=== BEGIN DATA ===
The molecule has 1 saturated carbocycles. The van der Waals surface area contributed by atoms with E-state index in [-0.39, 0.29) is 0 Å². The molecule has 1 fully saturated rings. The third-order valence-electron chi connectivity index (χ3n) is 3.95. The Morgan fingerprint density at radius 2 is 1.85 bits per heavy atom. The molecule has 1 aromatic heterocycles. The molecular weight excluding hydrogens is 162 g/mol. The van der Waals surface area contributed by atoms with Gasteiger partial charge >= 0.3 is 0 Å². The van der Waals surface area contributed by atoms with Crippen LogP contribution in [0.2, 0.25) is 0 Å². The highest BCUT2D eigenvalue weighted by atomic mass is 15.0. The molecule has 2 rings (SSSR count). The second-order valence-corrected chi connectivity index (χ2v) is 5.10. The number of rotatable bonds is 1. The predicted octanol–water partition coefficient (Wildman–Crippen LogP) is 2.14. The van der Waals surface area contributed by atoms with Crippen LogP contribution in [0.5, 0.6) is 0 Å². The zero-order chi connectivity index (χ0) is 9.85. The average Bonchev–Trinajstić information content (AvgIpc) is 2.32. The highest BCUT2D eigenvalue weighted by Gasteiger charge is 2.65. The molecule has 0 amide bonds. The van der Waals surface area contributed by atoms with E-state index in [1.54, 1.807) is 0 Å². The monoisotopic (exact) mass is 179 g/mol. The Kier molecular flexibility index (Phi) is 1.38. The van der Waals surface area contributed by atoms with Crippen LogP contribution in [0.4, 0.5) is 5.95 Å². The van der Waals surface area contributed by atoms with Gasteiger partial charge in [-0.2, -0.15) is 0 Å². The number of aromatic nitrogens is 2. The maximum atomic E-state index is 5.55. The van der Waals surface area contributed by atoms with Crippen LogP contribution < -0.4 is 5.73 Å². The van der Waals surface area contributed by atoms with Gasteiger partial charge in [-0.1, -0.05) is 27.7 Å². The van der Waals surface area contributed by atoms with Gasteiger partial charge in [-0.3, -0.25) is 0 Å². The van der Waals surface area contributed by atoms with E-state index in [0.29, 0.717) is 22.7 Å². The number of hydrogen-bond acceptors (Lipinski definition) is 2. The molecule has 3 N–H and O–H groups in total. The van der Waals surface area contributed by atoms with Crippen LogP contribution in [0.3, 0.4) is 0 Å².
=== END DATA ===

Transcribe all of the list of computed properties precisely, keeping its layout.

The molecule has 1 saturated carbocycles. The van der Waals surface area contributed by atoms with E-state index in [-0.39, 0.29) is 0 Å². The molecule has 1 fully saturated rings. The third-order valence-electron chi connectivity index (χ3n) is 3.95. The Morgan fingerprint density at radius 2 is 1.85 bits per heavy atom. The molecule has 1 aromatic heterocycles. The molecular weight excluding hydrogens is 162 g/mol. The van der Waals surface area contributed by atoms with Gasteiger partial charge >= 0.3 is 0 Å². The van der Waals surface area contributed by atoms with Crippen LogP contribution in [0.2, 0.25) is 0 Å². The highest BCUT2D eigenvalue weighted by atomic mass is 15.0. The molecule has 2 rings (SSSR count). The second-order valence-corrected chi connectivity index (χ2v) is 5.10. The number of rotatable bonds is 1. The predicted octanol–water partition coefficient (Wildman–Crippen LogP) is 2.14. The van der Waals surface area contributed by atoms with Crippen LogP contribution in [0.5, 0.6) is 0 Å². The zero-order chi connectivity index (χ0) is 9.85. The average Bonchev–Trinajstić information content (AvgIpc) is 2.32. The highest BCUT2D eigenvalue weighted by Gasteiger charge is 2.65. The molecule has 0 amide bonds. The van der Waals surface area contributed by atoms with E-state index in [1.54, 1.807) is 0 Å². The monoisotopic (exact) mass is 179 g/mol. The Kier molecular flexibility index (Phi) is 1.38. The van der Waals surface area contributed by atoms with Crippen LogP contribution in [0.4, 0.5) is 5.95 Å². The van der Waals surface area contributed by atoms with Gasteiger partial charge in [-0.2, -0.15) is 0 Å². The number of aromatic nitrogens is 2. The maximum atomic E-state index is 5.55. The van der Waals surface area contributed by atoms with Crippen LogP contribution < -0.4 is 5.73 Å². The van der Waals surface area contributed by atoms with Gasteiger partial charge in [-0.1, -0.05) is 27.7 Å². The van der Waals surface area contributed by atoms with Gasteiger partial charge in [-0.3, -0.25) is 0 Å². The van der Waals surface area contributed by atoms with E-state index in [0.29, 0.717) is 22.7 Å². The number of hydrogen-bond acceptors (Lipinski definition) is 2. The molecule has 3 N–H and O–H groups in total. The van der Waals surface area contributed by atoms with Crippen LogP contribution in [0.3, 0.4) is 0 Å².